Mr. Farrall, the head of the Farrall Construction Co., which built the Traco Theatre here, and is now building the Palace Theatre, at Lakewood, was in town over Monday night.
Joseph Priest, of Princeton, father of Daniel S. Priest, of Toms River, and of Carl Priest, of Bay Head, celebrated his 83d birthday on Friday of last week. He is hale and hearty and is on the job every day at his famous Princeton pharmacy, known to every boy who has attended Princeton for the past generation.
Edward Crabbe, Jr., a Princeton student, spent the week end at home, coming home Saturday with his father after the Princeton-Harvard game.
Capt. Henry Ware, of the Coast Guard Service, was in town from the beach on Monday. Captain Ware said that the fishing in the bay and surf was all over for the season.
James A. Price, a former Tuckerton man, is keeper of the Angelsea [North Wildwood] coast guard crew which came in for much criticism last week, as the result of their failure to see the capsizing of two pound boats, in which accident eleven fishermen were drowned. Harrison Chadwick, of Barnegat, was also a member of the crew of guards. The eleven men went out to take up the pound poles on the morning of Monday, October 31. The had two heavy pound boats lashed together with heavy timbers, and the poles when pulled were put on timbers between the two boats. They had apparently finished the job and started back to the inlet with the poles and struck on the inlet bar. No one knew of the disaster till one of the bodies came ashore about six o'clock that evening. The coast guards were severely criticized because their lookout did not see the disaster. The pound fishery belongs to Hilton and Hilton, old-time fishermen, and in the fishing crew were three boat captains, the crew all being experienced surfmen. The bar is a mile or so off shore, and the coast guards assert that the weather was so thick it was impossible to see that far.
Charles Grafly, a well-known Philadelphia sculptor, who some years ago had a studio at Island Heights, was last week awarded the Potter Palmer gold medal and $1000 [$15,451 in 2021 dollars] for a portrait bust exhibited at the Chicago Art Institute, at the thirty-fourth annual exhibition of American art.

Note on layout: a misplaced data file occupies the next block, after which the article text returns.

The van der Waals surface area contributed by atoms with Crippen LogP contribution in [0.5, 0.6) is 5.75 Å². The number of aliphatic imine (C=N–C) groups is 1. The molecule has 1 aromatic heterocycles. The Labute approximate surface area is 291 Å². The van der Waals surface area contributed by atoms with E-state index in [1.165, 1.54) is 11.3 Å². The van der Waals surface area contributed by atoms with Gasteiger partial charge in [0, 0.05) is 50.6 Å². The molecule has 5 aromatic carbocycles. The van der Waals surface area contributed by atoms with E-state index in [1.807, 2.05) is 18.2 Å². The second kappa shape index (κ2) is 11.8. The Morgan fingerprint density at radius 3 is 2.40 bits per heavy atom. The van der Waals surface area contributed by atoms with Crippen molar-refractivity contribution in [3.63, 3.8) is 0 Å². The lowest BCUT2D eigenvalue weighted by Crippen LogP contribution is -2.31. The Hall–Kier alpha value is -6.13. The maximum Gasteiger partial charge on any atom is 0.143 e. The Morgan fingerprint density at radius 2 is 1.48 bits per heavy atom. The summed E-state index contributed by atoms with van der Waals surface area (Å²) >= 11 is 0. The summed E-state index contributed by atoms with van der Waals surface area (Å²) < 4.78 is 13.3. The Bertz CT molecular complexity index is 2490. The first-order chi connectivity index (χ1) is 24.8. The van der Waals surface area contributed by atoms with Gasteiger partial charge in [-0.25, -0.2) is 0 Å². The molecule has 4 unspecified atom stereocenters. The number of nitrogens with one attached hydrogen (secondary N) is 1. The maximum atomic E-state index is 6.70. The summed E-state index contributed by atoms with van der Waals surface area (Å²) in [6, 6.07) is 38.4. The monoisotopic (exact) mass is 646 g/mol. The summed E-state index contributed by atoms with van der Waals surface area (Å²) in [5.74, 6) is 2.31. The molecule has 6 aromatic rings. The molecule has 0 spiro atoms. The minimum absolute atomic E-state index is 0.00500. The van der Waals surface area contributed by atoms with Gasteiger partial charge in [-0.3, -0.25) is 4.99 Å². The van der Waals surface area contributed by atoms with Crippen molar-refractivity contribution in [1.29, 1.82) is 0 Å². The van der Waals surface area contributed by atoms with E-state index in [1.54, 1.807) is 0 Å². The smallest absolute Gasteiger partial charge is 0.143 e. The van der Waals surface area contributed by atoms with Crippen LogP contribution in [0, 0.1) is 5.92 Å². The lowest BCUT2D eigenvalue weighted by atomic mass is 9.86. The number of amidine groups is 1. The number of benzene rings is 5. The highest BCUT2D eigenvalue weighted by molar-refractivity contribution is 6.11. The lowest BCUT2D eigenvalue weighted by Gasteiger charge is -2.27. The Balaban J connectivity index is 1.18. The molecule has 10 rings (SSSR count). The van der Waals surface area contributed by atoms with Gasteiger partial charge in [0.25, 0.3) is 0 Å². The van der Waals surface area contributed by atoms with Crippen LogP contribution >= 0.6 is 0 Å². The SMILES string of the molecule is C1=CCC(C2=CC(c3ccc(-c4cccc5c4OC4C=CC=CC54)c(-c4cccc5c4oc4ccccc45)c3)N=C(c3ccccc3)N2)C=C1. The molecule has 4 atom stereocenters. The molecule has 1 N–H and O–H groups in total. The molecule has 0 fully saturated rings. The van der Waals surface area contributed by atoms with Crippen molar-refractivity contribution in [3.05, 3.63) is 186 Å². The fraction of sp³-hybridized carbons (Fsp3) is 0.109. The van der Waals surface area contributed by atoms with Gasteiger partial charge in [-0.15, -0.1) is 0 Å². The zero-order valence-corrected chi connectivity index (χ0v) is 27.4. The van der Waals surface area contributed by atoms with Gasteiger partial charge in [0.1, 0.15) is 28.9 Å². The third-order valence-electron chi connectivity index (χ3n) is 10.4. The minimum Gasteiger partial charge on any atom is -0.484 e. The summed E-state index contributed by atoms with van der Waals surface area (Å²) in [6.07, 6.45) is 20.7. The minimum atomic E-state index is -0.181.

Some years ago our streets were dark at nights, and we did not expect anything else. After a time we got oil lamps, and they made us think of Broadway, N.Y. They were followed by gas lights—oh, my, such dazzling lights! For some time past we have again been without lights, and on some nights even the moon refuses to shed its silver light over our quiet little burg. Now our Main street corners are so dark and dreary that our cemetery seems like the Atlantic City Boardwalk by comparison.
A Hallowe'en party was held at the home of Mr. and Mrs. Charles H. Jackson. Dancing, music and games were enjoyed to a late hour and refreshments were served. All had a fine evening.
On Saturday Farley Wilbert, Walter Frazee and Frank Brower bagged 25 ducks, 5 shelldrakes and 5 brant.
Edward Roch, a former resident, stopped here this week, on his way back from a coon hunting trip in South Jersey. He had two coons.
David A. Parker, who is in charge of the gunning club at Sedge Island, reports black ducks and shelldrakes plentiful, also some brant in the bay.
Winter flounders are in the inlet. Frank Penn and son report catching some the past few days.
Thievery is going on around here, something we generally are free from. Somebody on Sunday night stole a big wagon from Charles Woolley; the same night a shock of corn was stolen from Joseph Parker.
The large barn on the Hanford place has been sold to Mr. Cranmer, of Chesterfield, who will tear it down and use the lumber to build himself a barn at Chesterfield.
Charles K. Haddon has sold his auxiliary yacht Mabel to parties who will sail her on the Shrewsbury River.
Mr. and Mrs. Thomas Wallace are making great improvements to their place enlarging their greenhouse, making it four feet wider and ten feet longer.
Who says the old Pine Beach Inn stage coach has outlived its usefulness? It participated in the Hallowe'en parade in Toms River and won a prize.
Nearly all boats have to be laid up for the winter which makes the club house look deserted.
Harry Cross has laid the power houseboat Mercy up for the winter after a very successful summer as far as pleasure and comfort figures.
John Eiseman arrived home last week from Panama, where he has been for two years in the army.
Corliss Brothers are clearing up their cranberries for the Christmas market.
John Mick recently lost a horse from the horse disease.
ADS OF INTEREST
MISSED AN ISSUE?
If you missed any issues of Ocean County 1921 and want to catch up, use the links below!
November 4th, 1921
October 28th, 1921
October 21st, 1921
October 14th, 1921
October 7th, 1921
September 30th, 1921
September 23rd, 1921
September 16th, 1921
September 9th, 1921
Enjoyed this article? Please consider making a one-time or recurring donation today!
Your donations support preserving and restoring our shared maritime heritage on the waters of Toms River and Barnegat Bay, through our boat workshop, educational programs and special events. Thank you.
Open Tuesdays, Thursdays, Saturdays - 10 am to 2 pm
78 East Water Street, Toms River, NJ 08753
Guided Tours By Request - New Members Always Welcome
(732) 349-9209 - email@example.com